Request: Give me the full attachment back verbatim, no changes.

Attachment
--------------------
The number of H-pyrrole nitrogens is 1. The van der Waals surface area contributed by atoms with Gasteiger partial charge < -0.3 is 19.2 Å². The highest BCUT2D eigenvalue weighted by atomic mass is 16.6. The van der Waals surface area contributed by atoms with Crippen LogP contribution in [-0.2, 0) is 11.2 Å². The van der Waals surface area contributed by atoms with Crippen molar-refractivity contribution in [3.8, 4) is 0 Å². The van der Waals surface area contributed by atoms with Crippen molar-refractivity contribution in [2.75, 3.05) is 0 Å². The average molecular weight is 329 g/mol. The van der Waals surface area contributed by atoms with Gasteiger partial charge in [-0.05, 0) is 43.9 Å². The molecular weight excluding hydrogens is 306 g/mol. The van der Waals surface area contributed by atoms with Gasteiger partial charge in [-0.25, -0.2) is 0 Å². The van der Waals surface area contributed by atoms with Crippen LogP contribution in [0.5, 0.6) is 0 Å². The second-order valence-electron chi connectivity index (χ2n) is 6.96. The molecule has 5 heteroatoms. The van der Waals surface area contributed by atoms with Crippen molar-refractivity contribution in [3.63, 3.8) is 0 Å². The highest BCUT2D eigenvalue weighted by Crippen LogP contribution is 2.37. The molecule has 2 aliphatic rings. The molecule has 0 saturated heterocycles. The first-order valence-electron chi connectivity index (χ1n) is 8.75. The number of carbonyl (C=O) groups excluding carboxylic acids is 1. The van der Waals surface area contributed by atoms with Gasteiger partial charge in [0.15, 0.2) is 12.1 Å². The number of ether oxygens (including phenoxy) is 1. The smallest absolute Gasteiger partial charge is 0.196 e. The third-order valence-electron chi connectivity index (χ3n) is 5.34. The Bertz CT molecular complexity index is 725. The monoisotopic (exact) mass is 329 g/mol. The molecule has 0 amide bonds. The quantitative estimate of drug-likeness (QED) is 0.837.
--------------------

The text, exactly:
The number of H-pyrrole nitrogens is 1. The van der Waals surface area contributed by atoms with Gasteiger partial charge < -0.3 is 19.2 Å². The highest BCUT2D eigenvalue weighted by atomic mass is 16.6. The van der Waals surface area contributed by atoms with Crippen LogP contribution in [-0.2, 0) is 11.2 Å². The van der Waals surface area contributed by atoms with Crippen molar-refractivity contribution in [3.8, 4) is 0 Å². The van der Waals surface area contributed by atoms with Crippen molar-refractivity contribution in [2.75, 3.05) is 0 Å². The average molecular weight is 329 g/mol. The van der Waals surface area contributed by atoms with Gasteiger partial charge in [-0.05, 0) is 43.9 Å². The molecular weight excluding hydrogens is 306 g/mol. The van der Waals surface area contributed by atoms with Gasteiger partial charge in [-0.25, -0.2) is 0 Å². The van der Waals surface area contributed by atoms with Crippen LogP contribution in [0.5, 0.6) is 0 Å². The second-order valence-electron chi connectivity index (χ2n) is 6.96. The molecule has 5 heteroatoms. The van der Waals surface area contributed by atoms with Crippen molar-refractivity contribution in [3.63, 3.8) is 0 Å². The highest BCUT2D eigenvalue weighted by Crippen LogP contribution is 2.37. The molecule has 2 aliphatic rings. The molecule has 0 saturated heterocycles. The first-order valence-electron chi connectivity index (χ1n) is 8.75. The number of carbonyl (C=O) groups excluding carboxylic acids is 1. The van der Waals surface area contributed by atoms with Gasteiger partial charge in [0.15, 0.2) is 12.1 Å². The number of ether oxygens (including phenoxy) is 1. The smallest absolute Gasteiger partial charge is 0.196 e. The third-order valence-electron chi connectivity index (χ3n) is 5.34. The Bertz CT molecular complexity index is 725. The monoisotopic (exact) mass is 329 g/mol. The molecule has 0 amide bonds. The quantitative estimate of drug-likeness (QED) is 0.837.